Senate committee rejects N5 billion ‘palliatives’ for airlines, others

The Senate Committee on Aviation has rejected the proposed N5 billion bailout for airline operators and other businesses in Nigeria’s aviation sector.

The offer, it said, is grossly inadequate to make any meaningful impact or relieve the impact of COVID-19 on the industry.

This decision was made at the public hearing on six executive bills aimed at fine-tuning regulatory issues as well as effective management of agencies in the Nigerian aviation industry on Monday.

President Muhammadu Buhari had in November 2019, transmitted six aviation sector bills to the Senate for consideration and passage into law.

Some of the legislations are the bill for an Act to repeal and enact the Civil Aviation Act; Federal Airports Authority of Nigeria Bill, 2019 and Nigerian College of Airspace Management Agency (Establishment) Bill, 2019;

Others are Nigerian College of Aviation Technology (Establishment) Bill, 2019; Nigerian Meteorological Agency (Establishment) Bill, 2019 and Nigerian Safety Investigation Bureau (Establishment) Bill, 2019.

The Minister of Aviation, Hadi Sirika, had told the panel about the federal government’s plan to provide N4 billion for airline operators and another N1 billion for other business owners in the aviation sector as part of its intervention to cushion the effects of COVID-19 pandemic.

The decision, he said, was based on the recognition of the pivotal role of the aviation sector to the Nigerian economy.

But the chairman of the committee, Smart Adeyemi, maintained that the fund is far less than is required for them to finance aircraft maintenance and retain their workers. 

“I do not think that N4 billion is what we are talking about. I think the federal government should give the industry all the attention it deserves; substantive support. Four billion is not enough. Yes, you might say they are in business; but their business is the soul of our economy.”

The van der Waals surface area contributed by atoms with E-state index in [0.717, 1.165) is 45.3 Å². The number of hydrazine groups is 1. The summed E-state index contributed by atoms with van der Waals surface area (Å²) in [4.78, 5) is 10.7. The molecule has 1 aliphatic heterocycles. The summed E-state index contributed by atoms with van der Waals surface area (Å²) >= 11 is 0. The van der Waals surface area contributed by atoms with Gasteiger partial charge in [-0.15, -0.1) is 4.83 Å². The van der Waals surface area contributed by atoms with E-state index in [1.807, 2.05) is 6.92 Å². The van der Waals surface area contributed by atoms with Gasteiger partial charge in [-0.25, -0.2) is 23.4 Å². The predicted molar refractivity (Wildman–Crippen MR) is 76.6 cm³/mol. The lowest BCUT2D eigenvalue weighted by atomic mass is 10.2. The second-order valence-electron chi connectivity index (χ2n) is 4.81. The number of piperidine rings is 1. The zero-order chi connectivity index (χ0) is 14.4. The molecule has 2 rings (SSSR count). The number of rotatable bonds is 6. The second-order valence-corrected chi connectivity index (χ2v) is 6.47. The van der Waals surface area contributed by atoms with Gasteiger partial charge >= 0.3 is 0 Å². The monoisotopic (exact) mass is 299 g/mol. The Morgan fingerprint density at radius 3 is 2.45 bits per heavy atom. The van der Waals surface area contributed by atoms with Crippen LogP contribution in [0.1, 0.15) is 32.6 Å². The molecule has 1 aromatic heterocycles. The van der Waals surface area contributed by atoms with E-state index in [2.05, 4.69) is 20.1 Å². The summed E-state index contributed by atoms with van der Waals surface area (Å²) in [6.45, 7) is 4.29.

Mr Adeyemi further urged the government to provide sufficient bailout to the airline operators to avoid them “cutting corners” in their operations – “the implication of which is better imagined,” he said.

Speaking to journalists after the hearing, the minister agreed with the Senate over the low offer for bailout funds but noted that it is what the federal government can afford. This, he said, is because both the ministry and many other agencies are “currently struggling.”

The minister also told the panel that some agencies are owing the federal government and that the Nigeria Civil Aviation Authority operates on a cost recovery basis.

This was in response to concerns raised by a representative of the Airline Operators Association of Nigeria (AON), Chinansa Unaegburam, about some sections of the bill.

She urged the Senate to consider reducing the five per cent cost of contract sales and service charge to 1.5 per cent.

“That five per cent has been in law since 2006. Our proposal is that consideration be given to lowering that percentage.

“We are proposing that we have our fees at cost recovery so the aim is to ensure that these agencies are run efficiently in the system. That there is accountability and transparency. Putting these factors in place, we can then justify the retention of this five per cent. But today members of the AON are groaning.

“We propose 1.5% but it is subject to negotiation. The operators have to operate efficiently which is a very important issue for the operators,” she said.

In his response, Mr Sirika kicked against the proposal, saying the AON owes the federal government about $7 million

“They (AON) are owing us $6,993,234 and N19,365,374,686. She is proposing that the percentage goes down and the money is not there. These are monies we get from tickets and they ought to be remitting this money so that we can train more inspectors and keep the industry safe.

“We have concerns and they are very genuine. NCAA operates on a cost recovery basis. We are here so we get a very robust civil Aviation Act.”

The panel promised that all proposals made will be considered before the bills are passed by the Senate.

The hearing is expected to continue on Tuesday and Wednesday.

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